Yes, it's possible: sometimes love is strong enough to fight off a behemoth of a mortgage giant's foreclosure schemes. On March 28 Catherine Lennon's community led by the housing rights group Take Back the Land Rochester gathered around her to defend her home from eviction, and so far have been successful in keeping the grandmother in her home.
Lennon had lived in her Rochester, New York, home for seven years but was scheduled to be evicted from her home on March 24 this year after her husband passed away in January 2008 without a will, leaving the transfer of the property up in the air. Even though Lennon was able to make housing payments, Fannie Mae refused to take her money and instead chose to evict her.
Housing advocates said financial policy discouraged banks from encouraging Lennon and other homeowners from finding workable solutions to stay in their homes.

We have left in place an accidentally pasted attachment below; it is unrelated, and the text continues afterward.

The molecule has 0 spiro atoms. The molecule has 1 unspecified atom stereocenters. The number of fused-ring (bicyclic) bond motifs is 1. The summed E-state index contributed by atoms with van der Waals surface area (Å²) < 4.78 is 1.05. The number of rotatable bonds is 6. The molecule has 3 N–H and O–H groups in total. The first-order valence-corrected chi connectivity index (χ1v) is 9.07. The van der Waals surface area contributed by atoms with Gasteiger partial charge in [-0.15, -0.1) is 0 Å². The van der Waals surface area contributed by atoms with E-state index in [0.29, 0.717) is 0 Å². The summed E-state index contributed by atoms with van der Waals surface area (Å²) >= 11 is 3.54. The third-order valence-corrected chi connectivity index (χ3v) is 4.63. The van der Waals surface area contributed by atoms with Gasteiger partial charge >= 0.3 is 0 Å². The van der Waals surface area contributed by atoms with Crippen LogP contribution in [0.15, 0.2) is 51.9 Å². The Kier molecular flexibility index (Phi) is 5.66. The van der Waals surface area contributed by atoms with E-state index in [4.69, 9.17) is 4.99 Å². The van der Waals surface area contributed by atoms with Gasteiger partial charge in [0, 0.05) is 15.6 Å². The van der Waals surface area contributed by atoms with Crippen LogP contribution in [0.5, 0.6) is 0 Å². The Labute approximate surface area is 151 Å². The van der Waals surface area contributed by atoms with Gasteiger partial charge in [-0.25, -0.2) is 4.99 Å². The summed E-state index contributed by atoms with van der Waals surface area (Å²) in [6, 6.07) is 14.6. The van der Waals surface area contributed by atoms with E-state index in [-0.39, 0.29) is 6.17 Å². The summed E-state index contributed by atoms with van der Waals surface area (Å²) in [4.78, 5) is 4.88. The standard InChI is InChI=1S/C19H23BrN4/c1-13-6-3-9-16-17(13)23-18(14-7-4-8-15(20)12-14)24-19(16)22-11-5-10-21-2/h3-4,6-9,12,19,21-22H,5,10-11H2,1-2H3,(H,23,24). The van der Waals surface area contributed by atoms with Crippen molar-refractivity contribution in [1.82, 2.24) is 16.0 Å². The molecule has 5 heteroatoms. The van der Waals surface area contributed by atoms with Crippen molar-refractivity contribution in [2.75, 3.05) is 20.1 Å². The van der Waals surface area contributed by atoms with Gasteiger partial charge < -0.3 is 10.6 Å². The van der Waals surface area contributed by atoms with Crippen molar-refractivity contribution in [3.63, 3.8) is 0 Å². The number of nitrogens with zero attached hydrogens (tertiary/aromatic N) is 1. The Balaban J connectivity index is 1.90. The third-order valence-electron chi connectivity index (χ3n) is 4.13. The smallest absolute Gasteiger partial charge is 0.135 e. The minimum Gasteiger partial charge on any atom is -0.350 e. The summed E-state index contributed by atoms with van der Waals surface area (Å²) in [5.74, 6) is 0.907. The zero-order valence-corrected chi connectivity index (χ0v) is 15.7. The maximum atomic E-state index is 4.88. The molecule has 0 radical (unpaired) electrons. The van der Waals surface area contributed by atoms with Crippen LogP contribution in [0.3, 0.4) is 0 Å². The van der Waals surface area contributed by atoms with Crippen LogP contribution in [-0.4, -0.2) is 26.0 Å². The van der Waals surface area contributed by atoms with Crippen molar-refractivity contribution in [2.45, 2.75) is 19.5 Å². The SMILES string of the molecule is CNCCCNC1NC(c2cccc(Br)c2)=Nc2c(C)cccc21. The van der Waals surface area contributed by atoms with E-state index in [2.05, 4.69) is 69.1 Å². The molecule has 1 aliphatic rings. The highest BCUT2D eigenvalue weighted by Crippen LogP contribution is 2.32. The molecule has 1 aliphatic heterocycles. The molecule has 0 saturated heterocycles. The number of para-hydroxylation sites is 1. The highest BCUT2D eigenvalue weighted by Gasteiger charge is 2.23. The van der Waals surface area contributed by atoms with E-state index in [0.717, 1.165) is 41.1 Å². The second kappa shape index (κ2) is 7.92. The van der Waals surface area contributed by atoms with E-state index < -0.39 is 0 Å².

"In order for banks to get their mortgage insurance money, they must evict the families," said Max Rameau of Take Back the Land. "Instead of a system or laws that try to keep families in their homes, banks have a perverse incentive to evict them. We should be rewarding banks that keep people in their homes, not the ones that kick people out."
So Lennon's neighbors rallied around her. Neighbors and community members stood guard in front of her property for two weeks to help keep the family in their home until seven protesters were hauled off in handcuffs on March 28 after officials sent 25 patrol cars to arrest them, according to Take Back the Land.
"These people let me think that they were going to negotiate with me," Lennon said that day. "They came and ambushed me today...I don't know where I'm going but I had a home right here that I lived in for years."
Take Back the Land recently announced that the actions were successful. Fannie Mae has opened up talks with Lennon after her congresswoman stepped in to demand a response.
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